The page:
by Guest Writer Suzie Cheel
In any business there is an advantage to be gained in every now and again stepping away from the details of what we are doing and all our tasks, however essential and urgent, so that we can look at our challenges and the business itself from a more “elevated” perspective – a bird’s eye view.
Not an original thought, but how many of us do it? And if we do it, do we do so often enough?
The thoughts and the questions were prompted by seeing a new structure – a kind of observation platform made of scaffolding materials and a sheet of corrugated roofing – at our local beach, Rainbow Bay.
Every year about this time we have the week-long spectacle of the Quiksilver and Roxy Pro surfing championships at Rainbow Bay , or as surfers probably think of it, the famous Snapper Rocks break. The whole end of the beach, in the area surrounding the Rainbow Bay Surf Lifesaving club building, becomes a kind of instant tent city, with temporary shops, cafe, exhibition space, media center, and what appears to be a large chillout area for competitors. The event brings champion surfers, men and women, from around the world, and pumps large sums of money into the local hospitality industry.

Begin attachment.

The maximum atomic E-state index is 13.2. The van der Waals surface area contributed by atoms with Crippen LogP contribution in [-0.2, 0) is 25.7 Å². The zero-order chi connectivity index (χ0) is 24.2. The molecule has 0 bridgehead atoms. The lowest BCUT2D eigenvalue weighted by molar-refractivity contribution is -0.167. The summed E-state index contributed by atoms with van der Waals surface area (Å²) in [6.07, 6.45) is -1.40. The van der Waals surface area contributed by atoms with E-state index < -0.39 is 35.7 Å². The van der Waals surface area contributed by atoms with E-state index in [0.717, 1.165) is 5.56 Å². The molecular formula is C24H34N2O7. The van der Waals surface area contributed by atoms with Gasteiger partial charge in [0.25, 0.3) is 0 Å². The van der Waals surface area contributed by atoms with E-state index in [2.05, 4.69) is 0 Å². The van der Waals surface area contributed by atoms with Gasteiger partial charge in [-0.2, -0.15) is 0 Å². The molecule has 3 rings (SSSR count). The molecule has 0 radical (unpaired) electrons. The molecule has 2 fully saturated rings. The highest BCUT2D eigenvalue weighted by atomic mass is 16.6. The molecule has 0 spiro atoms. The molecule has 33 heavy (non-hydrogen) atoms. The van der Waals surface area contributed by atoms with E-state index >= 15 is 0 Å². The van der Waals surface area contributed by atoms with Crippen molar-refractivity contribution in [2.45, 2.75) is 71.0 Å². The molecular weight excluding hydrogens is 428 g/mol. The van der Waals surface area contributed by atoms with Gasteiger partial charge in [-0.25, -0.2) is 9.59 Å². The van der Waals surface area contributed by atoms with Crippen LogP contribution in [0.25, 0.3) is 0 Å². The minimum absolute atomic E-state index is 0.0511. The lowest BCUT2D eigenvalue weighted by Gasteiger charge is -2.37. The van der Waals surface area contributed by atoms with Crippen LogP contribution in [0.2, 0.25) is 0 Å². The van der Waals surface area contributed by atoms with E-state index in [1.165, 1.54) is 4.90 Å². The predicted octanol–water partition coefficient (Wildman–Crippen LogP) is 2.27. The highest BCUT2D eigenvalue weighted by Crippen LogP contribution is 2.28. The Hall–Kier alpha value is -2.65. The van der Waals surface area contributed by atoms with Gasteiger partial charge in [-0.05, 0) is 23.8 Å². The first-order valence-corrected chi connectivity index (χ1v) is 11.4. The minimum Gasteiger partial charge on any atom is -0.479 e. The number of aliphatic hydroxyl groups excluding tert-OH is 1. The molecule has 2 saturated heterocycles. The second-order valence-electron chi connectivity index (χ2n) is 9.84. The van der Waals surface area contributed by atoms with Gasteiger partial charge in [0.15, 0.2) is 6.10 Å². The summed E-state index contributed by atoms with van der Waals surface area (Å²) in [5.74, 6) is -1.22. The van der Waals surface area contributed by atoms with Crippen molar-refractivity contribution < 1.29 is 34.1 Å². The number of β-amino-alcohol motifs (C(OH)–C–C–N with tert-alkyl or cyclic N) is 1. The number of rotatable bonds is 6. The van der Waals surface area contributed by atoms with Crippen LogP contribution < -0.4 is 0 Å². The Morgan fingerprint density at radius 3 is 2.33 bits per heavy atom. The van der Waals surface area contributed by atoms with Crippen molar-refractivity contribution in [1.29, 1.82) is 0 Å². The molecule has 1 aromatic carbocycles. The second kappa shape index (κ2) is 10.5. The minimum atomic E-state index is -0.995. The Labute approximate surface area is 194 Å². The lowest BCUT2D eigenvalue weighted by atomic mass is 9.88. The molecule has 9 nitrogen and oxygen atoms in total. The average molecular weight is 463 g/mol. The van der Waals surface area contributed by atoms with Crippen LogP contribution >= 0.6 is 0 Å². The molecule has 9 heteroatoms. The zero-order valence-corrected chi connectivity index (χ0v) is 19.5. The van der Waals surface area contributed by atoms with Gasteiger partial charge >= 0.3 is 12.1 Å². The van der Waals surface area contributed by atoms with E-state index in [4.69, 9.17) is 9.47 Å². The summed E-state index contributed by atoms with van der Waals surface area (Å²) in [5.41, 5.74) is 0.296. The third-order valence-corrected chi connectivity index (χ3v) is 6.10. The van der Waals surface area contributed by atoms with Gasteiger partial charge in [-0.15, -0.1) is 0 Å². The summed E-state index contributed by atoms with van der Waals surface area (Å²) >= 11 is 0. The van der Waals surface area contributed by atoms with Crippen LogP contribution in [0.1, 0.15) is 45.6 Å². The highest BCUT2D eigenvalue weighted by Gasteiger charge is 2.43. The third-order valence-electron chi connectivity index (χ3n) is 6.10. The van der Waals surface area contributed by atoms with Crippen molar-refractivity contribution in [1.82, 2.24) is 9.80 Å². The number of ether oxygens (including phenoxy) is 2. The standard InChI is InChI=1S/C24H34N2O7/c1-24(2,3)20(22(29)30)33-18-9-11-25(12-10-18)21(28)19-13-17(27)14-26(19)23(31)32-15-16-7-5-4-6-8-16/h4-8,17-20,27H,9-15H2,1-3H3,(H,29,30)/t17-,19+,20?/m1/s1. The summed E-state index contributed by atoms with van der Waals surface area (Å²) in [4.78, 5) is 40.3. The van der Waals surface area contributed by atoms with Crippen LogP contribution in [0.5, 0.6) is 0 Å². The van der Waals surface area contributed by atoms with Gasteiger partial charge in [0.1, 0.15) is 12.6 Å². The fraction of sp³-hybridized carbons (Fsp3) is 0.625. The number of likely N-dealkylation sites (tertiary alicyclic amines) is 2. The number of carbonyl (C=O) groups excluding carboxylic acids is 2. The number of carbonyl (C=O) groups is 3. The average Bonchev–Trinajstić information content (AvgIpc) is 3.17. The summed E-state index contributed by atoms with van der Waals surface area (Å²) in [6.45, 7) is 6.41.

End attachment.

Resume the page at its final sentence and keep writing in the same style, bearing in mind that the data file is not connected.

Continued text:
We love it!
It also brings hordes of photographers, who set their tripods or other camera props up on the beach or on the rocks, to capture the performances of the competitors.
The observation tower at the other end of the beach is a new development this year. We spoke the other day to the guy in it, who was set up with still and video cameras, in a position commanding a totally uninterrupted view of the whole beach and looking straight down to the area where the surfers are doing their stuff over the coming days.
There is no question that he will have a better overall picture of what is happening than will his colleagues/competitors on the beach. Some of their photos and videos might be more striking than his, but he will be able to take pictures that they can’t take from the level of the beach or the rocks.
He has a bird’s eye view.
Have you been able to get a better picture of your business by stepping back and getting a bird’s eye view?
Any tips you would like to share, about how to do that most effectively?
Suzie Cheel and Des Walsh